The role of non obvious relationships in the foot printing process
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The Role of Non Obvious Relationships in the Foot Printing Process. Roelof Temmingh & Charl van der Walt SensePost BlackHat windows Seattle USA 2003/02. Schedule. Introduction Why are we excited about foot printing? The bigger picture Footprint methodology BiLE & friends

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The Role of Non Obvious Relationships in the Foot Printing Process

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The role of non obvious relationships in the foot printing process

The Role of Non Obvious Relationships in the Foot Printing Process

Roelof Temmingh & Charl van der Walt

SensePost

BlackHat windows

Seattle USA

2003/02


Schedule

Schedule

Introduction

Why are we excited about foot printing?

The bigger picture

Footprint methodology

BiLE & friends

Vet-IPRange

Vet-MX

Vet-whois

Exp-whois

Exp-TLD

Vet-TLD


Introduction

Introduction

SensePost

The speaker

Objective of presentation


Why are we excited about foot printing it seems boring

Why are we excited about foot printing?(it seems boring)

As a security officer

Know your perimeter

Pressures from business

As cyber criminal

Firewalls frenzy/patches plenty

Finding the one box, not the one bug

As cyber terrorist

“He pressed the button”

Automated targeting


The bigger picture

the bigger picture

Foot printing is the very first phase


Foot printing methodology part i

Foot printing methodology Part I

Expand / Reduce / Expand / Reduce


Foot printing methodology part ii

Foot printing methodology Part II

DNS and ICMP


Expanding domains

Expanding domains

The challenge

With no prior knowledge, how do we link

Blackhat.com with Defcon.org??

The thinking

If you surf around enough you’ll find all relationships.

Practically

Find links from the site

Find link to the site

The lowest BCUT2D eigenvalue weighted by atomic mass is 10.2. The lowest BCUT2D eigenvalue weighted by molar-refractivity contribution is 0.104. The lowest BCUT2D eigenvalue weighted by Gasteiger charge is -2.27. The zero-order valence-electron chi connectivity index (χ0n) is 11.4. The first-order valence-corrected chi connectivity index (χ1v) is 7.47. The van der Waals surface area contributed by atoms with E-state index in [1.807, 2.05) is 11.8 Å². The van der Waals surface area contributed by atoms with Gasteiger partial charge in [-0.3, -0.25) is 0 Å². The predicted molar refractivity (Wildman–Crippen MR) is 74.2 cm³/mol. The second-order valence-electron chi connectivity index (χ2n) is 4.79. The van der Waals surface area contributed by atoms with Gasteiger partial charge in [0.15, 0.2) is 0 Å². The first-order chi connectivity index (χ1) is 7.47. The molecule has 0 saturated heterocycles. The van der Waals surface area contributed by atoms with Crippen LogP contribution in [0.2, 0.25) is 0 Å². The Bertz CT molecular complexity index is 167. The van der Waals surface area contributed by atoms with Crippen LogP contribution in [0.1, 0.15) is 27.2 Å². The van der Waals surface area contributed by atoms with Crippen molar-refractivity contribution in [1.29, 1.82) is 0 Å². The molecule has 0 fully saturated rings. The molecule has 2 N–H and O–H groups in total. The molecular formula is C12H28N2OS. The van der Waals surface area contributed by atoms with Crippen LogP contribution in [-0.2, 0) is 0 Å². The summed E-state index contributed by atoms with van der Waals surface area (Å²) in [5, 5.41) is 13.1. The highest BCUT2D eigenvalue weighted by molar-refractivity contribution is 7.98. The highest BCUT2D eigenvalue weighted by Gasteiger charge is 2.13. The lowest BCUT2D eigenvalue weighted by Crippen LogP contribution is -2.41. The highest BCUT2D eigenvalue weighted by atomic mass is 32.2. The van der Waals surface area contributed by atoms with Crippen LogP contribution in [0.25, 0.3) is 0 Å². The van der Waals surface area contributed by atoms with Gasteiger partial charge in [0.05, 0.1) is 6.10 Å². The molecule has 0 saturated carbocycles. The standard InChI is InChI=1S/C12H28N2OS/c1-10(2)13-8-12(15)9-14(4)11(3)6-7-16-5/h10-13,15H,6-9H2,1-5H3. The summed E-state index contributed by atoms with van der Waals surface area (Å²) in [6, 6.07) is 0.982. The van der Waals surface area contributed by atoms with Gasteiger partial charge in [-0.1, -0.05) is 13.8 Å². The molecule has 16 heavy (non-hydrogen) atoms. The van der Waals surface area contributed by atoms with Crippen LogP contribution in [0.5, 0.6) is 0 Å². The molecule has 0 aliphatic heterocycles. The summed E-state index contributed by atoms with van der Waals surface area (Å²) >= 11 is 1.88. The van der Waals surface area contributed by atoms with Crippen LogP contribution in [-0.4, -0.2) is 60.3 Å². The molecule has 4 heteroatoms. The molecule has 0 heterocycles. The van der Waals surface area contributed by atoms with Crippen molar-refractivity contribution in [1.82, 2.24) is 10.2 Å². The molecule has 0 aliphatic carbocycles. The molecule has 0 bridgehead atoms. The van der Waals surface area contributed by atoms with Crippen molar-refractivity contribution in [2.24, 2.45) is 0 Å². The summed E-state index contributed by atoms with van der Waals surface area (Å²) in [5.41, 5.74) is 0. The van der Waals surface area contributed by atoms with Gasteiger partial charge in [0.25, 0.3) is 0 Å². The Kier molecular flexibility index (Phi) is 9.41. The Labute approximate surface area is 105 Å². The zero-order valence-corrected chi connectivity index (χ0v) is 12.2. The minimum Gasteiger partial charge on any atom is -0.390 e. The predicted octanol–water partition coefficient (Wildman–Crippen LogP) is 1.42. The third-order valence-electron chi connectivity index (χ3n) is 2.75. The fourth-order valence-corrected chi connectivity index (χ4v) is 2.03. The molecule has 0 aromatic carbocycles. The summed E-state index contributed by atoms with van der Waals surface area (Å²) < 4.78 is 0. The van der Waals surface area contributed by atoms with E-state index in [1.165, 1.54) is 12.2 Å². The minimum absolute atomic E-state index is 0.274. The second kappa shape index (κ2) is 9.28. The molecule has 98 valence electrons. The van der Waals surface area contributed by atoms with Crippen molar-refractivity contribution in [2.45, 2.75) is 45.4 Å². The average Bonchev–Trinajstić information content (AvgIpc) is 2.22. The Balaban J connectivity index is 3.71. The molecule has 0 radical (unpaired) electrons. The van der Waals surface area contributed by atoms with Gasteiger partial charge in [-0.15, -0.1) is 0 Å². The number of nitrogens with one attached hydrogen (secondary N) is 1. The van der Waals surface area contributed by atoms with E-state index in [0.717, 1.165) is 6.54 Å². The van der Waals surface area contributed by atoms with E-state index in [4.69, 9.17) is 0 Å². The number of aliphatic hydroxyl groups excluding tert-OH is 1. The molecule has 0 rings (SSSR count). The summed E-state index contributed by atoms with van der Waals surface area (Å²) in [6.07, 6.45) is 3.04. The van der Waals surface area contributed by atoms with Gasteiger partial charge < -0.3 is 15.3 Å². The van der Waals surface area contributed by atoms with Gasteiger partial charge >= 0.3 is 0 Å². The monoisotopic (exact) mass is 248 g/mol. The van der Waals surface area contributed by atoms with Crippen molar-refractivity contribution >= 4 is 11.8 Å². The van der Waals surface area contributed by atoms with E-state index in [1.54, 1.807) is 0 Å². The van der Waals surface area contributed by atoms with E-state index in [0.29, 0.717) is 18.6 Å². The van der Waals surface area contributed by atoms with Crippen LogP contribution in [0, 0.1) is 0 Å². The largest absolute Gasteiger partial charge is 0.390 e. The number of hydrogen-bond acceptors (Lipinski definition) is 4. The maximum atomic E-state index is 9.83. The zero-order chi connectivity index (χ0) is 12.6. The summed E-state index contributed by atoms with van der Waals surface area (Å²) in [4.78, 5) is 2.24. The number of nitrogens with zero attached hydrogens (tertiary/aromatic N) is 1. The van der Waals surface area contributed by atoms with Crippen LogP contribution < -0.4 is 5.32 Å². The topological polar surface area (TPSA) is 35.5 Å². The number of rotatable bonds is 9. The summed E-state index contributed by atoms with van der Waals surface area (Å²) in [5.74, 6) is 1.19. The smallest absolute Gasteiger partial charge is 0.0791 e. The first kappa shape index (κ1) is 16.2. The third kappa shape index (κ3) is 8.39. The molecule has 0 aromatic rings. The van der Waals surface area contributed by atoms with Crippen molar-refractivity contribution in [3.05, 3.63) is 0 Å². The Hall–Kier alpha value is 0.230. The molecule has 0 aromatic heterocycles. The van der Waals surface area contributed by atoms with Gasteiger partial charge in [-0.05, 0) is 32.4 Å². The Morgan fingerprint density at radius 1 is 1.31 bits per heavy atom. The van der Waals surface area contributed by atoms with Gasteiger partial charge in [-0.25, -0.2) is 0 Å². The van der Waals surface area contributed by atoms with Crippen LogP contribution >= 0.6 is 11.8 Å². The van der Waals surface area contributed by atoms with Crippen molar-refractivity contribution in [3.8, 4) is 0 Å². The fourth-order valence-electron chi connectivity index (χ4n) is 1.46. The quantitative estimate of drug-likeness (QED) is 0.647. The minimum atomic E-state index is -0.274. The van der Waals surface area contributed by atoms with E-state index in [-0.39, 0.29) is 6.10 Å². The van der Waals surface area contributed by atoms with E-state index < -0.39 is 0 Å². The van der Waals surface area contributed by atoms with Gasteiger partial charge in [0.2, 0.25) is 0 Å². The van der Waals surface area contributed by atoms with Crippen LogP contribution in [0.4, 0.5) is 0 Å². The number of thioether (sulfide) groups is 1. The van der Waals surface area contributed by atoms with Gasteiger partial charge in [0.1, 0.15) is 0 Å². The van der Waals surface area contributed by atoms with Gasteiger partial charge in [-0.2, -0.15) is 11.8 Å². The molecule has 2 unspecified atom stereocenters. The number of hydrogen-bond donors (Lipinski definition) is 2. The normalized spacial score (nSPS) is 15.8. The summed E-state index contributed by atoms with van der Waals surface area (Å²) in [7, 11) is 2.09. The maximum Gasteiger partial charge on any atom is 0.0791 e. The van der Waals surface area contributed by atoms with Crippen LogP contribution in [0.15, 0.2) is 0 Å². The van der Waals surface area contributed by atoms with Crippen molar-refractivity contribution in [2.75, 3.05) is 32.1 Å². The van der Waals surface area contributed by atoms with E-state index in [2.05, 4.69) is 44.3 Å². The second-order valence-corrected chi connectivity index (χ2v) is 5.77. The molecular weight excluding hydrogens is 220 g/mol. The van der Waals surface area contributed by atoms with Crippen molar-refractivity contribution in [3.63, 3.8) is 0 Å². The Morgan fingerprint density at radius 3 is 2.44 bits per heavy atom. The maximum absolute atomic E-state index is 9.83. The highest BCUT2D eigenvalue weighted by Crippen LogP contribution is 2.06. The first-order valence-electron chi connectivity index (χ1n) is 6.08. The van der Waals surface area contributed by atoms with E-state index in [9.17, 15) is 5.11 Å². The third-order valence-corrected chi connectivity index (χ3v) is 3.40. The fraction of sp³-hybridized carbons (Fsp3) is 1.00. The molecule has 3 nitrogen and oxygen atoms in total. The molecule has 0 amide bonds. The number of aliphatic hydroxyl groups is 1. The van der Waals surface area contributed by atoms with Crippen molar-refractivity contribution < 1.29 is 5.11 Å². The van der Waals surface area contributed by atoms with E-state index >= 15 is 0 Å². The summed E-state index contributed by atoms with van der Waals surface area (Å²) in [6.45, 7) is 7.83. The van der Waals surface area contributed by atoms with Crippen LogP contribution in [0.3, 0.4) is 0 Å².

Technically

Mirror site – extract links and mailto (from)

Parse Google’s “link” output - who links to site (to)

Repeat for 2nd degree


Expanding domains1

Expanding domains

BiLE (Bi directional link extractor)

How to use: perl BiLE.pl [website] [output file]

[website] is a website name e.g. “www.sensepost.com”

[output file] is where the results go 

Output:Creates a file named [output file]

Output format:Source_site:Destination_site

Typical output:

www.2can2.com:www.business.com

www.2computerguys.com:www.business.com

www.3g.cellular.phonecall.net:www.business.com

www.4-webpromotion.com:www.business.com

www.4investinginfo.com:www.business.com

www.4therapist.com:www.business.com


Expanding domains2

Expanding domains

The thinking

I can’t control who links to me, I control where I link to

If you have one link and it’s to me, I have to be important to you

If I link only to you I must consider you as important

If we link to each other we must be friends

Practically

Algorithms & Math

Technically

Start with a seed value, compute nodes around it

Repeat for 2nd degree


Expanding domains3

Expanding domains


Expanding domains4

Expanding domains


Part i expanding domains

Part IExpanding domains


Expanding domains5

Expanding domains

BiLE-weigh

How to use: perl BiLE-weigh.pl [website] [input file] [output file]

[website] is a website name e.g. www.sensepost.com

[input file] is the output from BiLE

[output file] is where the results go 

Output:Creates a file sorted by weight

Output format:Site name:Weight

Typical output:

wwww.openbsd.org:7.49212171782761

www.nextgenss.com:7.34483195478955

www.sys-security.com:7.25768324873614

www.checkpoint.com:7.0138611250576

www.linuxjournal.com:6.79452957233751


The role of non obvious relationships in the foot printing process

BiLE produced WhiteHatHate hitlist when ran against www.blackhat.com: 

www.blackhat.com:50.3049528424648

www.securityfocus.com:11.3150081121516

www.defcon.org:11.2060624907226

www.securite.org:9.67638979330349

project.honeynet.org:9.65245677663783

www.attrition.org:8.46145320129212

www.nmrc.org:8.31004885760989

www.counterpane.com:8.21911119645071

www.scmagazine.com:8.16574297298595

www.infosecuritymag.com:7.92484572624653

www.convmgmt.com:7.89473684210526

www.argus-systems.com:7.66637407873695

www.eeye.com:7.54444401342593

www.whitehatsec.com:7.53535602958039

www.openbsd.org:7.49212171782761

www.nextgenss.com:7.34483195478955

www.sys-security.com:7.25768324873614

www.checkpoint.com:7.0138611250576

www.linuxjournal.com:6.79452957233751

www.virusbtn.com:6.77886359051686

www.sqlsecurity.com:6.63899999339814

www.itsx.com:6.57476232632585

www.jjbsec.com:6.5624504711275

www.doxpara.com:6.52105355480091

www.syngress.com:6.49850924368889

www.sensepost.com:6.48120884564563


Reducing domains

Reducing domains

The thinking

There are too many sites/domains!

Machines located close together on IP level could be related

Practically & Technically

Get the IP numbers of the sites you know are right / core site

Get the other IP numbers

If they are within a predefined range, hang on to them


Reducing domains1

reducing domains

vet-IPRange

How to use: perl vet-IPrange.pl [input file] [true domain file] [output file] <range>